For Guess Who's Coming to Dinner on November 2. Kelly Belanger and Heidi Jackson were co-hosts for Rotarians and spouses at Edie Rae's Cafe while Joyce and Don Carlson hosted at their Scotia Place home, and Ross and Barb Cooper hosted an eclectic menagerie of Rotarians at their Savary Place residence. The Coopers had such a great time, they forgot to take photos of their guests.
John Berry and his wife Pat began their visit to Powell River on October 26 with a tour of various Rotary projects with President Ross. Following that they met with members of the board of directors where John outlined his approach to his position, stating that he recognizes that clubs are the foundation of Rotary. He also mentioned that our club is performing very well on many levels.
Following the meeting, held in the same room as the dinner at Town Centre Hotel, John participated in several parts of the agenda in addition to giving an address to members and guests. PRISMA founder Arthur Arnold played the Ukrainian national anthem and then everyone sang the Canadian anthem. They also sang Happy Birthday to Pat who said the day was the best birthday she has had in a long while.
John then presented Jan with an additional Paul Harris Fellow in recognition of her continuing contribution to Rotary Foundation. In turn, Jan presented him with a certificate of appreciation for his program speech. Fraser East, accompanied by membership director Scott, was then inducted into our club by John. 
A highlight of the evening was the presentation of a cheque for $9,000 to Susan Cathcart who represented Grace House and Powell River Transition Society by organizers of the Wunderbread Dance and Silent Auction. 
Rachael Sherstad spoke to our club about qathet Remembrance Day for Lost Species, a community-led two-day event November 26 and 27, harnessing and highlighting local talent and knowledge. It is part of remembrance events that are taking place internationally and which were first held in the United Kingdom in 2011.
Rachael is a passionate member of qathet Old Growth and an active community member in Powell River. Rachael and her husband Dane own and operate Paradise Valley Produce, a certified organic farm that feeds the local community through CSA and market sales. Through her land stewardship, Rachael strives to exemplify sustainable and respectful relations to the land and community.
The day of remembrance is a day for activists, artists and nature-lovers to find creative ways to share their grief for extinct species, ecosystems and cultures, and reinvigorate their love for the natural world. This event includes a collaborative live storytelling and aerial performance where Naomi Steinberg’s storytelling and owner of Aerial Edge Keely Sills’ performers combine on a topic with a local focus.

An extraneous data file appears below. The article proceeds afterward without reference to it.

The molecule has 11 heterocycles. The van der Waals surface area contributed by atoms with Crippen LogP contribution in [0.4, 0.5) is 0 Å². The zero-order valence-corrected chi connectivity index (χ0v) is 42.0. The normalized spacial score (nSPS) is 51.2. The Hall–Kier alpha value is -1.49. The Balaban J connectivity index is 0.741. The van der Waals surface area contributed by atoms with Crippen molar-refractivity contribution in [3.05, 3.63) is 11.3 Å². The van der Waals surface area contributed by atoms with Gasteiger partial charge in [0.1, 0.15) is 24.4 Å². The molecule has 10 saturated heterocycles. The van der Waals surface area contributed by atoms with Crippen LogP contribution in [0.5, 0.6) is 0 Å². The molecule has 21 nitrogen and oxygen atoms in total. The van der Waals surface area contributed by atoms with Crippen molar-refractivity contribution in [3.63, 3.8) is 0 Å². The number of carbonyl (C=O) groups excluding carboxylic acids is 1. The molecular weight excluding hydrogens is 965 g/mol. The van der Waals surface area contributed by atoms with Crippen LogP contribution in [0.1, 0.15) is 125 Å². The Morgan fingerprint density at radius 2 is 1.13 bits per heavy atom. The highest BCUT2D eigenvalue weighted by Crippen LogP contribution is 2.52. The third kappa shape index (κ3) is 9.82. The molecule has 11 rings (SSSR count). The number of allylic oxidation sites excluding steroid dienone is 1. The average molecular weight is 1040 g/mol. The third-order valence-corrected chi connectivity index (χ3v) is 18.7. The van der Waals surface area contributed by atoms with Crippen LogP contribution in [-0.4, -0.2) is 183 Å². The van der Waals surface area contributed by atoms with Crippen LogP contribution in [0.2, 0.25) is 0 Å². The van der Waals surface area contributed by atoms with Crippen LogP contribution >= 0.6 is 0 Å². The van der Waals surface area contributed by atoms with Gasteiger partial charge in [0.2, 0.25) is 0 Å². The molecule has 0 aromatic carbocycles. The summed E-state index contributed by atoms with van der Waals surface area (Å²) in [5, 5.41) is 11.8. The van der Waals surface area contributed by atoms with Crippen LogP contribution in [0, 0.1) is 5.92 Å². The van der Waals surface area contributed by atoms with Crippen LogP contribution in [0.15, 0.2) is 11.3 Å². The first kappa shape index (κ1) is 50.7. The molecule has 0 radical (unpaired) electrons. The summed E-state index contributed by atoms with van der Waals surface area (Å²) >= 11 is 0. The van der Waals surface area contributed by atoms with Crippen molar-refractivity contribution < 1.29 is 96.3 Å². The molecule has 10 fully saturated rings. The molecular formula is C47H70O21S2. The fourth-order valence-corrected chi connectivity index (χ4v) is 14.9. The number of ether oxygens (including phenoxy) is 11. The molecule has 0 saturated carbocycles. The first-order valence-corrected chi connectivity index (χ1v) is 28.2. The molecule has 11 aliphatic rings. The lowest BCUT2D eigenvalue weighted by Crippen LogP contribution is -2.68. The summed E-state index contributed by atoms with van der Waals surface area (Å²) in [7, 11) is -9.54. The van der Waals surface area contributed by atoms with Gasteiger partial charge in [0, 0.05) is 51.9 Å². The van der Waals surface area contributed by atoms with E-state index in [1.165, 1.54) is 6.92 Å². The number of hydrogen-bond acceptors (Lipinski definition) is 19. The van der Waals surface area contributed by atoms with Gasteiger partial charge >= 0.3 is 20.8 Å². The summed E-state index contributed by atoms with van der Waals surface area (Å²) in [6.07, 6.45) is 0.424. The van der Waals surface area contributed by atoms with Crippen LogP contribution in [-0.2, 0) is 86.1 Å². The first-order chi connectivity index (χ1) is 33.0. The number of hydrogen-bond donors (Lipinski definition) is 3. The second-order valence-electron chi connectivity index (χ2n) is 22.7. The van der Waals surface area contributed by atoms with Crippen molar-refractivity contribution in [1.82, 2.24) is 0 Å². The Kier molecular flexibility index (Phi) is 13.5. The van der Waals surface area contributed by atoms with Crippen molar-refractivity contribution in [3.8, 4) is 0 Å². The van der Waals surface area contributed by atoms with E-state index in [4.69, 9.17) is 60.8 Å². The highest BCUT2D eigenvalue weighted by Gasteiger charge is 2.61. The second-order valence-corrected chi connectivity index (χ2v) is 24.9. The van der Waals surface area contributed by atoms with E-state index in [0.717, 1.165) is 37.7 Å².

A film screening of Chris Morgan’s and panel conversation will provide a space for the public to recognize and mourn the loss of local animals, eco-systems and cultures, and offer an opportunity to connect deeply with the land and each other. Organizers aim to inspire collective action to prevent further extinction of animals, habitat, and Indigenous cultures and practices in qathet region.
The event is a collaborative project with Tla’Amin Nation, School District 47 and qathet Arts Council. 
Racheal said while there is a lot of eco-anxiety, grief and stress among people today, the event will feature celebration and hope.
More information will be forthcoming in the weeks leading up to the event. 
New bricks at the Viewpoint are being installed by Rotarian Sean Dees and Friend of Rotary Charlie Gatt. A special way to remember loved ones or celebrate occasions.
If you want to purchase one, forms are available at the Peak office or Chamber of Commerce office on Wharf Street.
Wunderbread Dance Party
Aside from the great music, there was a costume contest, 50-50 draw and silent auction at the Wunderbread Dance Party on October 1. 
On behalf of Sasha Randolph, her husband Scott reported to the October 5 regular club meeting that approximately $8,000 will be donated to Grace House/PR Transition Society. 
Costume contest winners were Wayne and Cheryl Borgfjord, best dressed couple, Paul Vasseur, best female and Ted Norman, best male.
Laura Cartlidge took over just over $1,000 as winner of the 50-50.
Our Rotary club, with its People of Action, is very appreciative of the support from the community which allows it to good in our area.